Wrongful Death Claims: Who Can Sue and Who Can Be Sued

wrongful death lawyerSomeone files a wrongful death claim after a person dies due to the legal fault of another party. Wrongful death lawyers deal with all types of accident and injury cases, like those involving fatalities from automobile and motorcycle accidents. And like personal injury lawyers, they also handle medical malpractice and product liability cases.

The ability to sue for a wrongful death is actually a relatively new concept. Though the “common law” tradition of Ye Olde England never allowed this type of lawsuit, the state and federal courts in the United States have made it possible over the last century. Today, every state in the U.S. has some form of wrongful death law.

Yet that doesn’t mean just anyone can file a wrongful death lawsuit after a fatal accident. In order for a claim to proceed, certain criteria must be met. And although those criteria will vary slightly between the states, we’ve outlined some of the general principles below:

Who can sue for wrongful death? 
Obviously, the victim of wrongful death is no longer alive to file a lawsuit. Therefore, a wrongful death claim must be filed by a representative on behalf of those who suffer damage as a result of the decedent’s death. These individuals include spouses, partners, and financial dependents. The representative who works with the wrongful death lawyer is usually the executor of the decedent’s estate.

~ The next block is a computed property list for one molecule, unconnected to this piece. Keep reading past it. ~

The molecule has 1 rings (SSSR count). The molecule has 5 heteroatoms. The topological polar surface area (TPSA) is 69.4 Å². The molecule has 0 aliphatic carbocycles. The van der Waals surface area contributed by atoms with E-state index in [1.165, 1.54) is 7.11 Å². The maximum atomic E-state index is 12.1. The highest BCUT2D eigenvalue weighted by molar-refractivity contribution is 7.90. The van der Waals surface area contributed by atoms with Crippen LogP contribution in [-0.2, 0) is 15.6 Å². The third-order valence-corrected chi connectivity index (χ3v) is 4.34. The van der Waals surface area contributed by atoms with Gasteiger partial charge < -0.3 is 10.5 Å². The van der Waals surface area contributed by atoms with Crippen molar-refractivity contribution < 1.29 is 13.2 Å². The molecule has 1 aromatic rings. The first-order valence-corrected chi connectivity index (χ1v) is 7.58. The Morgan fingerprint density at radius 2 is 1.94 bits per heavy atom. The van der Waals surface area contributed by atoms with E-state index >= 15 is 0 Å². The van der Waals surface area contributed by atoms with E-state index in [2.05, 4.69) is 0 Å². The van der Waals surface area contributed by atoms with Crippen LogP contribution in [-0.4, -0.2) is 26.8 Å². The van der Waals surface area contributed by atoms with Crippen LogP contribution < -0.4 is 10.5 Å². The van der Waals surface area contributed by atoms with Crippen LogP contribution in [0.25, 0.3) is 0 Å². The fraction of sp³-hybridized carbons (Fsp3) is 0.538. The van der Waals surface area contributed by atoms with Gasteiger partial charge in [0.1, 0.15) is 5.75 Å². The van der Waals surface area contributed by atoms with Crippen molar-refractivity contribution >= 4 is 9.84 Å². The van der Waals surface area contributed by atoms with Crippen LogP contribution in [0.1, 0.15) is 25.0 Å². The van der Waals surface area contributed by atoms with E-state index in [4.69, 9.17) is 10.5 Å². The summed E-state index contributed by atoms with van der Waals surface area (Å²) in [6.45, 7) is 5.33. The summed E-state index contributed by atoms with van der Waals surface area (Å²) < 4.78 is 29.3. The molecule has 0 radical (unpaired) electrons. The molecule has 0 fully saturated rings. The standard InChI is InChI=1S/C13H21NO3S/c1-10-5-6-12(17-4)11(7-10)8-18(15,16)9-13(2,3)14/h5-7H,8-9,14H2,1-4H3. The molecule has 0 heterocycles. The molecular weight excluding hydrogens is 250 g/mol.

Who can be sued for wrongful death? 
This type of lawsuit can be brought against any number of persons, companies, or agencies. For instance, a fatal automobile accident involving a distracted driver and a faulty roadway can lead to a wrongful death action with the following defendants:

  • The distracted driver
  • The builder of the faulty road
  • The government agent who failed to provide adequate warning of the road hazard
  • The designer or company that created the distraction (i.e. the software developer who designed a particularly distracting mobile app and advertised it to motorists)

At any given daylight moment across the United States, approximately 660,000 drivers are using cell phones or manipulating electronic devices while operating a vehicle. Studies show that engaging in visual-manual subtasks associated with the use of hand-held phones and other mobile devices increased the risk of getting into a crash by three times.

Distracted driving is an all too common occurrence that often causes unintended deaths and injuries. This is just one reason one might file a civil lawsuit, which are also common following medical malpractice, drunk driving, and workplace accidents. Each year, civil lawsuits cost the U.S. economy about $233 billion.

The laws in each state vary in regards to who can file a wrongful death suit and who can be found culpable. Check your state law and consult with an experienced wrongful death or accident attorney for more information.

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